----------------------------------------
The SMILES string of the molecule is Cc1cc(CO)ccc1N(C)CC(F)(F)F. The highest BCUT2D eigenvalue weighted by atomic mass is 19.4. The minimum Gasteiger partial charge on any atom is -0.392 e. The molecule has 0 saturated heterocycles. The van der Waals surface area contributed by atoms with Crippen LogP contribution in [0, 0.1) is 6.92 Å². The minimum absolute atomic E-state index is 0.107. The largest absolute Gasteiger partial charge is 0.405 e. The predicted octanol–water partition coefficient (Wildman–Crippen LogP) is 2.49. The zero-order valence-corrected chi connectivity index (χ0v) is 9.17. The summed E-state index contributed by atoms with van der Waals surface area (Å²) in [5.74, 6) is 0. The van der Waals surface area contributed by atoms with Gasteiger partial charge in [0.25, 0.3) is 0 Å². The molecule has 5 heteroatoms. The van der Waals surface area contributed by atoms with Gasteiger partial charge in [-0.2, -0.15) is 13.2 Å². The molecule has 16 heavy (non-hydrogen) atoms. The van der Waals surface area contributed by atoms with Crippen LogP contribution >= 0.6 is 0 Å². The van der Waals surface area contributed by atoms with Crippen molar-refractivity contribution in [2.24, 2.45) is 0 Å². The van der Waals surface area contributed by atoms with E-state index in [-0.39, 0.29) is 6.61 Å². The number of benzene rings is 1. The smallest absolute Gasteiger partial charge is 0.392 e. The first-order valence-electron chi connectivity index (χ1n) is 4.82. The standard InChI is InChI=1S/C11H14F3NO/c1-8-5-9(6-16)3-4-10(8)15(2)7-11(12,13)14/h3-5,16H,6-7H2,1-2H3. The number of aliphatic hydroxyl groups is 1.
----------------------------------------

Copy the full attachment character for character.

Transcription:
The SMILES string of the molecule is Cc1cc(CO)ccc1N(C)CC(F)(F)F. The highest BCUT2D eigenvalue weighted by atomic mass is 19.4. The minimum Gasteiger partial charge on any atom is -0.392 e. The molecule has 0 saturated heterocycles. The van der Waals surface area contributed by atoms with Crippen LogP contribution in [0, 0.1) is 6.92 Å². The minimum absolute atomic E-state index is 0.107. The largest absolute Gasteiger partial charge is 0.405 e. The predicted octanol–water partition coefficient (Wildman–Crippen LogP) is 2.49. The zero-order valence-corrected chi connectivity index (χ0v) is 9.17. The summed E-state index contributed by atoms with van der Waals surface area (Å²) in [5.74, 6) is 0. The van der Waals surface area contributed by atoms with Gasteiger partial charge in [0.25, 0.3) is 0 Å². The molecule has 5 heteroatoms. The van der Waals surface area contributed by atoms with Gasteiger partial charge in [-0.2, -0.15) is 13.2 Å². The molecule has 16 heavy (non-hydrogen) atoms. The van der Waals surface area contributed by atoms with Crippen LogP contribution >= 0.6 is 0 Å². The van der Waals surface area contributed by atoms with Crippen molar-refractivity contribution in [2.24, 2.45) is 0 Å². The van der Waals surface area contributed by atoms with E-state index in [-0.39, 0.29) is 6.61 Å². The number of benzene rings is 1. The smallest absolute Gasteiger partial charge is 0.392 e. The first-order valence-electron chi connectivity index (χ1n) is 4.82. The standard InChI is InChI=1S/C11H14F3NO/c1-8-5-9(6-16)3-4-10(8)15(2)7-11(12,13)14/h3-5,16H,6-7H2,1-2H3. The number of aliphatic hydroxyl groups is 1.